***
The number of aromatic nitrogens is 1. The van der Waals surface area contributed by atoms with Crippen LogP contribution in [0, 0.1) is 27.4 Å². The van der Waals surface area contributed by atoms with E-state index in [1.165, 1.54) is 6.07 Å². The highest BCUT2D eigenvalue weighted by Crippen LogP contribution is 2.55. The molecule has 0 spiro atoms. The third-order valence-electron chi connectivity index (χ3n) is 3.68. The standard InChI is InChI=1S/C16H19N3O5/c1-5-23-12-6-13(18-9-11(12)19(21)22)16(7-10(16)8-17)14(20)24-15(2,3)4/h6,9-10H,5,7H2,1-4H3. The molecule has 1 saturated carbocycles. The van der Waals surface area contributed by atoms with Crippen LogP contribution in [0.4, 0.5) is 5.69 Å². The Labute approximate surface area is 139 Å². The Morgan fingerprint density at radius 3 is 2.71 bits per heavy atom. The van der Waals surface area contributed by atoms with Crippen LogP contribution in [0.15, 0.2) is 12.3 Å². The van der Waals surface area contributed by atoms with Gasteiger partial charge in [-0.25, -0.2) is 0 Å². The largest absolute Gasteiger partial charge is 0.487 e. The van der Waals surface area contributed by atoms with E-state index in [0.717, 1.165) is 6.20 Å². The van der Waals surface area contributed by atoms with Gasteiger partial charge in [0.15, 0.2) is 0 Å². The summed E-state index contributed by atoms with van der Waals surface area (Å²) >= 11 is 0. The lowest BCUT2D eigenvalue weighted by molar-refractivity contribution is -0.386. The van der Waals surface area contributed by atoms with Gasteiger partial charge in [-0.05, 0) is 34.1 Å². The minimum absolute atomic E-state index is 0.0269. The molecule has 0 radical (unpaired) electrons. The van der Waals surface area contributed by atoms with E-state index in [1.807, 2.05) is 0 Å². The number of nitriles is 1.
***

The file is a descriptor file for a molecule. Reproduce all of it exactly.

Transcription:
The number of aromatic nitrogens is 1. The van der Waals surface area contributed by atoms with Crippen LogP contribution in [0, 0.1) is 27.4 Å². The van der Waals surface area contributed by atoms with E-state index in [1.165, 1.54) is 6.07 Å². The highest BCUT2D eigenvalue weighted by Crippen LogP contribution is 2.55. The molecule has 0 spiro atoms. The third-order valence-electron chi connectivity index (χ3n) is 3.68. The standard InChI is InChI=1S/C16H19N3O5/c1-5-23-12-6-13(18-9-11(12)19(21)22)16(7-10(16)8-17)14(20)24-15(2,3)4/h6,9-10H,5,7H2,1-4H3. The molecule has 1 saturated carbocycles. The van der Waals surface area contributed by atoms with Crippen LogP contribution in [0.4, 0.5) is 5.69 Å². The Labute approximate surface area is 139 Å². The Morgan fingerprint density at radius 3 is 2.71 bits per heavy atom. The van der Waals surface area contributed by atoms with Crippen LogP contribution in [0.15, 0.2) is 12.3 Å². The van der Waals surface area contributed by atoms with Gasteiger partial charge in [-0.25, -0.2) is 0 Å². The largest absolute Gasteiger partial charge is 0.487 e. The van der Waals surface area contributed by atoms with E-state index in [0.717, 1.165) is 6.20 Å². The van der Waals surface area contributed by atoms with Gasteiger partial charge in [0.15, 0.2) is 0 Å². The summed E-state index contributed by atoms with van der Waals surface area (Å²) >= 11 is 0. The lowest BCUT2D eigenvalue weighted by molar-refractivity contribution is -0.386. The van der Waals surface area contributed by atoms with Gasteiger partial charge in [-0.05, 0) is 34.1 Å². The minimum absolute atomic E-state index is 0.0269. The molecule has 0 radical (unpaired) electrons. The van der Waals surface area contributed by atoms with E-state index in [1.807, 2.05) is 0 Å². The number of nitriles is 1.